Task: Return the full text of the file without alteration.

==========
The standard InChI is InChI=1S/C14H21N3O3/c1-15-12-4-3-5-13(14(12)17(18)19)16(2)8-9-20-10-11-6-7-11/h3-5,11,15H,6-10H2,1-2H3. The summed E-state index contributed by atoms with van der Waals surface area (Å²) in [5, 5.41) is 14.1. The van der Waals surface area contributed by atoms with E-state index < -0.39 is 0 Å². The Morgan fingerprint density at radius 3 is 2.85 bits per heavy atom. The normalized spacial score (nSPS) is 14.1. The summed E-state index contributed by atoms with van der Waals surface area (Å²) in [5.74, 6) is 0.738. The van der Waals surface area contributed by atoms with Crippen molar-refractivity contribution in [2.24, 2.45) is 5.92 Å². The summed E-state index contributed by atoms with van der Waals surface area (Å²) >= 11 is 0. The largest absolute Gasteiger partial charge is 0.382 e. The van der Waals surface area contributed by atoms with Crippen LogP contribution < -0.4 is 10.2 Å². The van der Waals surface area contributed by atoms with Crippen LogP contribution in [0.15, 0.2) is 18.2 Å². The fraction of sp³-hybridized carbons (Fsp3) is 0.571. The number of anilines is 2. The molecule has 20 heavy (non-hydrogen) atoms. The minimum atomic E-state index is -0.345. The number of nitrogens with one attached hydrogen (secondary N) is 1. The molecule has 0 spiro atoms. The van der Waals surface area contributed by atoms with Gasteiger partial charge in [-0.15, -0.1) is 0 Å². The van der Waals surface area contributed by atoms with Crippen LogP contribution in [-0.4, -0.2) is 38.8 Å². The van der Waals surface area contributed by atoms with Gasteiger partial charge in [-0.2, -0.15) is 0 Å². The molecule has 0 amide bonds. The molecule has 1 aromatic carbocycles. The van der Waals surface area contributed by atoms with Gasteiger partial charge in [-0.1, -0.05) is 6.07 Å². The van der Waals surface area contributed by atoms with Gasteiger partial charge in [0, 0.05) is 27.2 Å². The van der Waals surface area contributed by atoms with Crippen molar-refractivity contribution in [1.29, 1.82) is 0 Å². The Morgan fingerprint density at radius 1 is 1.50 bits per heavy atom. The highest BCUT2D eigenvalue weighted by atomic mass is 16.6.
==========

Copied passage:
The standard InChI is InChI=1S/C14H21N3O3/c1-15-12-4-3-5-13(14(12)17(18)19)16(2)8-9-20-10-11-6-7-11/h3-5,11,15H,6-10H2,1-2H3. The summed E-state index contributed by atoms with van der Waals surface area (Å²) in [5, 5.41) is 14.1. The van der Waals surface area contributed by atoms with E-state index < -0.39 is 0 Å². The Morgan fingerprint density at radius 3 is 2.85 bits per heavy atom. The normalized spacial score (nSPS) is 14.1. The summed E-state index contributed by atoms with van der Waals surface area (Å²) in [5.74, 6) is 0.738. The van der Waals surface area contributed by atoms with Crippen molar-refractivity contribution in [2.24, 2.45) is 5.92 Å². The summed E-state index contributed by atoms with van der Waals surface area (Å²) >= 11 is 0. The largest absolute Gasteiger partial charge is 0.382 e. The van der Waals surface area contributed by atoms with Crippen LogP contribution < -0.4 is 10.2 Å². The van der Waals surface area contributed by atoms with Crippen LogP contribution in [0.15, 0.2) is 18.2 Å². The fraction of sp³-hybridized carbons (Fsp3) is 0.571. The number of anilines is 2. The molecule has 20 heavy (non-hydrogen) atoms. The minimum atomic E-state index is -0.345. The number of nitrogens with one attached hydrogen (secondary N) is 1. The molecule has 0 spiro atoms. The van der Waals surface area contributed by atoms with Gasteiger partial charge in [-0.15, -0.1) is 0 Å². The van der Waals surface area contributed by atoms with Crippen LogP contribution in [-0.4, -0.2) is 38.8 Å². The van der Waals surface area contributed by atoms with Gasteiger partial charge in [-0.2, -0.15) is 0 Å². The molecule has 0 amide bonds. The molecule has 1 aromatic carbocycles. The van der Waals surface area contributed by atoms with Gasteiger partial charge in [-0.1, -0.05) is 6.07 Å². The van der Waals surface area contributed by atoms with Gasteiger partial charge in [0, 0.05) is 27.2 Å². The van der Waals surface area contributed by atoms with Crippen molar-refractivity contribution in [1.29, 1.82) is 0 Å². The Morgan fingerprint density at radius 1 is 1.50 bits per heavy atom. The highest BCUT2D eigenvalue weighted by atomic mass is 16.6.